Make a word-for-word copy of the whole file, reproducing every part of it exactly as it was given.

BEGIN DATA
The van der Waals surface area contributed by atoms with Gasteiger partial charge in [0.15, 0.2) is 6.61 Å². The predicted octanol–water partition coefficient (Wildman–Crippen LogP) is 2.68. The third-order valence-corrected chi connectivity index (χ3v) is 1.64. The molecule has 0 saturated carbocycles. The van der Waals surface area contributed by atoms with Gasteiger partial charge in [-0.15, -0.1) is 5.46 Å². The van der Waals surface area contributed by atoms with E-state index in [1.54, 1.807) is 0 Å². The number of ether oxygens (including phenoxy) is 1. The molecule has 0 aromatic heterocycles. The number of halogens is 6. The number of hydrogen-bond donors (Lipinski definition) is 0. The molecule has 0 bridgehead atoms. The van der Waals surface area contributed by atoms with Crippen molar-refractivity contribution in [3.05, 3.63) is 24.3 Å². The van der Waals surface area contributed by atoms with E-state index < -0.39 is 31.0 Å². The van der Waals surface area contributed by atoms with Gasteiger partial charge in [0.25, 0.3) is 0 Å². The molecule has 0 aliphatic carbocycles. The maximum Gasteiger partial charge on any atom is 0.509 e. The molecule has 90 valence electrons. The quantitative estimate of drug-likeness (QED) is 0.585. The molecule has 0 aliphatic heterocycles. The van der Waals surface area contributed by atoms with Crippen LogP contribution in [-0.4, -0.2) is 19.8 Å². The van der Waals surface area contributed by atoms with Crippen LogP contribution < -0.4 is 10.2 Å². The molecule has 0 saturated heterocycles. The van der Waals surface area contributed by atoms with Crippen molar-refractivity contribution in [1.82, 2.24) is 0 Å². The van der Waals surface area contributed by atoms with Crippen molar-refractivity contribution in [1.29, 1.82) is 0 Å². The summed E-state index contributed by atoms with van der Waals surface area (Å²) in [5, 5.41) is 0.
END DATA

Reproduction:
The van der Waals surface area contributed by atoms with Gasteiger partial charge in [0.15, 0.2) is 6.61 Å². The predicted octanol–water partition coefficient (Wildman–Crippen LogP) is 2.68. The third-order valence-corrected chi connectivity index (χ3v) is 1.64. The molecule has 0 saturated carbocycles. The van der Waals surface area contributed by atoms with Gasteiger partial charge in [-0.15, -0.1) is 5.46 Å². The van der Waals surface area contributed by atoms with E-state index in [1.54, 1.807) is 0 Å². The number of ether oxygens (including phenoxy) is 1. The molecule has 0 aromatic heterocycles. The number of halogens is 6. The number of hydrogen-bond donors (Lipinski definition) is 0. The molecule has 0 bridgehead atoms. The van der Waals surface area contributed by atoms with Crippen molar-refractivity contribution in [3.05, 3.63) is 24.3 Å². The van der Waals surface area contributed by atoms with E-state index < -0.39 is 31.0 Å². The van der Waals surface area contributed by atoms with Gasteiger partial charge in [0.25, 0.3) is 0 Å². The molecule has 0 aliphatic carbocycles. The maximum Gasteiger partial charge on any atom is 0.509 e. The molecule has 90 valence electrons. The quantitative estimate of drug-likeness (QED) is 0.585. The molecule has 0 aliphatic heterocycles. The van der Waals surface area contributed by atoms with Crippen LogP contribution in [-0.4, -0.2) is 19.8 Å². The van der Waals surface area contributed by atoms with Crippen LogP contribution < -0.4 is 10.2 Å². The molecule has 0 saturated heterocycles. The van der Waals surface area contributed by atoms with Crippen molar-refractivity contribution in [1.82, 2.24) is 0 Å². The van der Waals surface area contributed by atoms with Crippen molar-refractivity contribution in [1.29, 1.82) is 0 Å². The summed E-state index contributed by atoms with van der Waals surface area (Å²) in [5, 5.41) is 0.